Production irradiance levels on growth, light compensation point (LCP), dark respiration (DR), and interior longevity of potted chrysanthemum (Demfranthema grandiflora Tzvelev. cvs. Iridon and Mountain Peak) and poinsettia (Euphorbia pulcherrima Wind. cvs. Annette Hegg Dark Red and Gutbier V-10 Amy) were determined. LCP and DR were measured at anthesis and during acclimatization to interior conditions (10 μmol·s-1·m-2). Days to flowering, inflorescence diameter, total chlorophyll, and interior longevity of chrysanthemum increased when maintained at a mean maximum photosynthetic photon flux density (PPFD) of 500 μmol·s-1·m-2 compared to plants shifted to 300 or 100 μmol·s-1·m-2 8 weeks after planting. LCP and DR were highest at anthesis and were reduced 38% and 49%, respectively, for chrysanthemum and 19% and 42%, respectively, for poinsettia within 3 days in interior conditions. Chrysanthemum plants shifted to 300 μmol·s1·m-2 during production had lower LCP and DR rates at anthesis and throughout time in interior conditions compared to plants maintained at 500 μmol·s-1·m-2. The acclimatization of chrysanthemum to reduced production PPFD is of little significance because interior longevity is reduced. No differences were found in the LCP or DR of poinsettia or chrysanthemum cultivars that differ in interior performance, demonstrating that these physiological characteristics are not good indicators of interior longevity for chrysanthemum and poinsettia.

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Amanda M. Miller, Marc W. van Iersel, and Allan M. Armitage

Light and temperature responses of whole-plant CO2 exchange were determined for two cultivars of Angelonia angustifolia Benth., `AngelMist Purple Stripe' and `AngelMist Deep Plum'. Whole crop net photosynthesis (Pnet) of `AngelMist Purple Stripe' and `AngelMist Deep Plum' were measured at eight temperatures, ranging from 17 to 42 °C. Pnet for both cultivars increased from 17 to ≈20 °C, and then decreased as temperature increased further. Optimal temperatures for Pnet of `AngelMist Purple Stripe' and `AngelMist Deep Plum' were 20.8 and 19.8 °C, respectively. There was no significant difference between the two cultivars, irrespective of temperature. The Q10 (the relative increase with a 10 °C increase in temperature) for Pnet of both cultivars decreased over the entire temperature range. Dark respiration (Rdark) of both cultivars showed a similar linear increase as temperature increased. As photosynthetic photon flux (PPF) increased from 0 to 600 μmol·m-2·s-1, Pnet of both cultivars increased. Light saturation was not yet reached at 600 μmol·m-2·s-1. The light compensation point occurred at 69 μmol·m-2·s-1 for `AngelMist Purple Stripe' and at 89 μmol·m-2·s-1 for `AngelMist Deep Plum'. The lower light saturation point of `AngelMist Purple Stripe' was the result of a higher quantum yield (0.037 mol·mol-1 for `AngelMist Purple Stripe' and 0.026 mol·mol-1 for `AngelMist Deep Plum'). The difference in quantum yield between the two cultivars may explain the faster growth habit of `AngelMist Purple Stripe'.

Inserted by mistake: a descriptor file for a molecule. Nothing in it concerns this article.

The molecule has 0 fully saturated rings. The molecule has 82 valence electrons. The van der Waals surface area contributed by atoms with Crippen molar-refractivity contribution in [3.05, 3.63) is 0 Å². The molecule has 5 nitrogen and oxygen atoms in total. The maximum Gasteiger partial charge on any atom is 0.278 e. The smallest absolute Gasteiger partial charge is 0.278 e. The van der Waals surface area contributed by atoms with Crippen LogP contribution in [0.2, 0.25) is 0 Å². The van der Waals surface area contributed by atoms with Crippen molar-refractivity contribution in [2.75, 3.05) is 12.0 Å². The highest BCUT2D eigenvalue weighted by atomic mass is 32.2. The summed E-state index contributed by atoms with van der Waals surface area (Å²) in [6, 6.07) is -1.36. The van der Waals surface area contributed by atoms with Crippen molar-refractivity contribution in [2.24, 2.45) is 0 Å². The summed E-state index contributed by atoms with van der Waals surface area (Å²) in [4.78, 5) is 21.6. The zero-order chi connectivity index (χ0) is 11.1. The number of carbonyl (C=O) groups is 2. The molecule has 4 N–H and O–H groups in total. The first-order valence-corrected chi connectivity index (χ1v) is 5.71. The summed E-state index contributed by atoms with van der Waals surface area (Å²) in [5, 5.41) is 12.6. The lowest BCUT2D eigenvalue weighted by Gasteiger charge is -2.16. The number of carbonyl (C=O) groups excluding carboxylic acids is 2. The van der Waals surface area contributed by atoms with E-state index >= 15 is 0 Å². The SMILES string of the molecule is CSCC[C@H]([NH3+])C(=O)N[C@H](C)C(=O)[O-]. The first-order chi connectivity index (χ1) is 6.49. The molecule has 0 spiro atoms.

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Sydney Lykins, Katlynn Scammon, Brian T. Lawrence, and Juan Carlos Melgar

irradiance, and possibly warrant shade or tunnel structures for sun protection of some cultivars over others. Indeed, a comparison of several blackberry cultivars in South America concluded that the light compensation point and net photosynthesis varied

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Domenica Scuderi, Francesco Giuffrida, Stefania Toscano, and Daniela Romano

, which corresponds to the initial slope of the curve at low light levels; and LCP , the light compensation point, which denotes the x-intercept when the net photosynthesis is equal to zero. PPF refers to the incident photosynthetic photon flux. The

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Leonardo Lombardini, Hermann Restrepo-Diaz, and Astrid Volder

locations have dark respiration rate (R d ) values in the range of 0.67 to 1.33 μmol·m −2 ·s −1 of CO 2 , whereas R d in species from the shaded floor of dense forests range from 0.10 to 0.27 μmol·m −2 ·s −1 of CO 2 ( Björkman, 1968 ). Light compensation

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J.M. Sarracino, R. Merritt, and C.K. Chin

Two foliage plant species, Leea coccinia L. and Leea rubra L., exhibited lower light compensation points and faster rates of acclimatization than Ficus benjamina L. when moved from full sun to dense shade, i.e., from 15.7 to 0.26 or 0.09 mol·m·-2day-1. Light compensation points were reduced up to 75% for L. coccinia and 71% for L. rubra after 25 days under these conditions. Uptake of CO2 increased from 65% to 179% and 34% to 118% for L. coccinia and L. rubra, respectively, while respiration rates were reduced from 73% and 76% to 59% to 68%, respectively. Ficus benjamina plants died under similar conditions.